The Washington Post article on motorcycles Adrenaline Crew
After Years of Stunts, the Adrenalin Crew Is Getting Its Big Break — and This One Isn’t Painful
By Lonnae O’Neal Parker
Washington Post Staff Writer
Tuesday, September 20, 2005; C01
The quarter-mile access road isn’t quite dry when the Adrenalin Crew revs the engines.
The crowd, nearly 200 who waited out the rain, hanging around the front of Criswell Power Sports in Germantown, quickly lines both sides of the pavement.
They didn’t come to see the bikes. They came to see the biker boys. A guy rides 100 feet with the back end of the cycle in the air, doing an “endo” past the crowd. Another pops a wheelie — standing on his seat while the bike spins tight, perfectly controlled circles. A couple guys throw their feet over their windshields, then do a 360 spin. Wheee! Some just keep it simple and ride straight at 35 mph.
“Daamn! Daamn! That’s awesome,” yells 19-year-old spectator Justin Linck, stepping into the road to take a quick camera-phone picture.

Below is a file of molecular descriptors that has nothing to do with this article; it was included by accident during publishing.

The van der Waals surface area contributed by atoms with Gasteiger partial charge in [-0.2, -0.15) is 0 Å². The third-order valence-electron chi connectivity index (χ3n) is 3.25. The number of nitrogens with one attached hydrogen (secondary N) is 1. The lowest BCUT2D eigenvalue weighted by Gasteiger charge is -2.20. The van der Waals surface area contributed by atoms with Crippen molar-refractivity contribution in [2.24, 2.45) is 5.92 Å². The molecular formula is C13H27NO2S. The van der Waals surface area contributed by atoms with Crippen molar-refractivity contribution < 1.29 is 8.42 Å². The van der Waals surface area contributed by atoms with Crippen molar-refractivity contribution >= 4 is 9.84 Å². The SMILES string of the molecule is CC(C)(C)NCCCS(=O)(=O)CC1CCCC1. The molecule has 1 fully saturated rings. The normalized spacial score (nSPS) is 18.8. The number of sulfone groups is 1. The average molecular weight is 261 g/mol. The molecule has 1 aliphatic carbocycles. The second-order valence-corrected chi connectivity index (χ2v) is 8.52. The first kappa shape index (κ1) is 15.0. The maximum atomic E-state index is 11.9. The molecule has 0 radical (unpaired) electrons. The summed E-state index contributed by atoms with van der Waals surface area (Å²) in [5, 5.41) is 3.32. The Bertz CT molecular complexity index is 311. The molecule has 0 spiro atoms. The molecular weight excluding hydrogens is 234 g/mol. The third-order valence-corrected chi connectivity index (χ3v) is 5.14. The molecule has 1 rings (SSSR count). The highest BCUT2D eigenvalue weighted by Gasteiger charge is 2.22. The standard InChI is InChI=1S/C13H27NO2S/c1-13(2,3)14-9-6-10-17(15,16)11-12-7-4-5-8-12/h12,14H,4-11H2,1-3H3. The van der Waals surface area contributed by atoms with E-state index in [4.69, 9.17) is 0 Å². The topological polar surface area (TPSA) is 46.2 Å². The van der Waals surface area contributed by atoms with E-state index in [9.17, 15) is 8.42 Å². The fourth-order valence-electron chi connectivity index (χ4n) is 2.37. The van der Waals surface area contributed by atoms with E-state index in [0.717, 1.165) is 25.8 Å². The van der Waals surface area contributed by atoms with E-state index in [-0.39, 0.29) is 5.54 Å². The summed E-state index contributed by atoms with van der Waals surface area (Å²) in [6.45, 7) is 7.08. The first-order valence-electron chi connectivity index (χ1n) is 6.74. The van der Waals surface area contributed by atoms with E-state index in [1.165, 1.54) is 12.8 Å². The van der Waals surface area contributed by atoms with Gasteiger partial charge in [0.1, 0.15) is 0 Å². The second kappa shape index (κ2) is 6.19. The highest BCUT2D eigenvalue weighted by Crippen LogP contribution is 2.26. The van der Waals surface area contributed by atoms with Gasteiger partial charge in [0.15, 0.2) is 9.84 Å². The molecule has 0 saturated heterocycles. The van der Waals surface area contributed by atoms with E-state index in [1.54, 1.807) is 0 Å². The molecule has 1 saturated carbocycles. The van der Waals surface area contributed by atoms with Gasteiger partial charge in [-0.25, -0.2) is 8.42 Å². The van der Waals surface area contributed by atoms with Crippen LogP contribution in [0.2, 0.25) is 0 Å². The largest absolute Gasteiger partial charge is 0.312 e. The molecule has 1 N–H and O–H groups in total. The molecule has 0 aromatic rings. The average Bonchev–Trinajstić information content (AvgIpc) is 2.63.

The Adrenalin Crew is performing at Criswell’s open house and eating up every minute of it. Reckless Steve burns rubber for the crowd. Greg claps his feet during his wheelie, like he’s inviting the audience to applaud. Van deadpans it, just looking hard and focused.
Prowling the sideline in a black Adrenalin Crew hoodie is Kenny Kelley, 29, from Germantown. He started the Adrenalin Crew in 2001 trying to break into the movies. Now he doesn’t ride so much.
“Dude, did you get it?” he asks a guy filming Reckless Steve making smoke. “That guy’s gone wild. You need to be all up in his grille!”
Later Kelley starts shooting footage himself — always working the angles.